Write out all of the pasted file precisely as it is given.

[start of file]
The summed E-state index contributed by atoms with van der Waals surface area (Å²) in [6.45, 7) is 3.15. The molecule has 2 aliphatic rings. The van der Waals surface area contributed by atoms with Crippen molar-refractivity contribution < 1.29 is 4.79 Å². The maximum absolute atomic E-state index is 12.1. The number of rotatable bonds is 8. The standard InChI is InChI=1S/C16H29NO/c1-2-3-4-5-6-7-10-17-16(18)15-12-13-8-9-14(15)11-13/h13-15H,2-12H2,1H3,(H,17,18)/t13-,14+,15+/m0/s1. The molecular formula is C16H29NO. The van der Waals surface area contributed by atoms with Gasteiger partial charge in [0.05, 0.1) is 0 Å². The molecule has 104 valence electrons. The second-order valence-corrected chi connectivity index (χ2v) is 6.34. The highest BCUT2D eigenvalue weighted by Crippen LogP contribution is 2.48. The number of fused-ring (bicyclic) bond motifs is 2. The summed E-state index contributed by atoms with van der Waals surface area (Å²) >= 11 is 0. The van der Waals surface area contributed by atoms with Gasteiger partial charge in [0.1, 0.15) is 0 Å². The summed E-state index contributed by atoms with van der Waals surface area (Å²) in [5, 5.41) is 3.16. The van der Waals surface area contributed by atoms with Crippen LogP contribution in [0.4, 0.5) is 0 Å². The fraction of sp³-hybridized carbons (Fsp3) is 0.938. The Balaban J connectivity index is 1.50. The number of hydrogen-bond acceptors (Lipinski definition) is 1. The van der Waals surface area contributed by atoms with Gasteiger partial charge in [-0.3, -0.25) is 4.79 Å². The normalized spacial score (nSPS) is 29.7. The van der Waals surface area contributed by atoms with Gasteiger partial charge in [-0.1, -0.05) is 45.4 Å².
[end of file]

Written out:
The summed E-state index contributed by atoms with van der Waals surface area (Å²) in [6.45, 7) is 3.15. The molecule has 2 aliphatic rings. The van der Waals surface area contributed by atoms with Crippen molar-refractivity contribution < 1.29 is 4.79 Å². The maximum absolute atomic E-state index is 12.1. The number of rotatable bonds is 8. The standard InChI is InChI=1S/C16H29NO/c1-2-3-4-5-6-7-10-17-16(18)15-12-13-8-9-14(15)11-13/h13-15H,2-12H2,1H3,(H,17,18)/t13-,14+,15+/m0/s1. The molecular formula is C16H29NO. The van der Waals surface area contributed by atoms with Gasteiger partial charge in [0.05, 0.1) is 0 Å². The molecule has 104 valence electrons. The second-order valence-corrected chi connectivity index (χ2v) is 6.34. The highest BCUT2D eigenvalue weighted by Crippen LogP contribution is 2.48. The number of fused-ring (bicyclic) bond motifs is 2. The summed E-state index contributed by atoms with van der Waals surface area (Å²) >= 11 is 0. The van der Waals surface area contributed by atoms with Gasteiger partial charge in [0.1, 0.15) is 0 Å². The summed E-state index contributed by atoms with van der Waals surface area (Å²) in [5, 5.41) is 3.16. The van der Waals surface area contributed by atoms with Crippen LogP contribution in [0.4, 0.5) is 0 Å². The fraction of sp³-hybridized carbons (Fsp3) is 0.938. The Balaban J connectivity index is 1.50. The number of hydrogen-bond acceptors (Lipinski definition) is 1. The van der Waals surface area contributed by atoms with Gasteiger partial charge in [-0.3, -0.25) is 4.79 Å². The normalized spacial score (nSPS) is 29.7. The van der Waals surface area contributed by atoms with Gasteiger partial charge in [-0.1, -0.05) is 45.4 Å².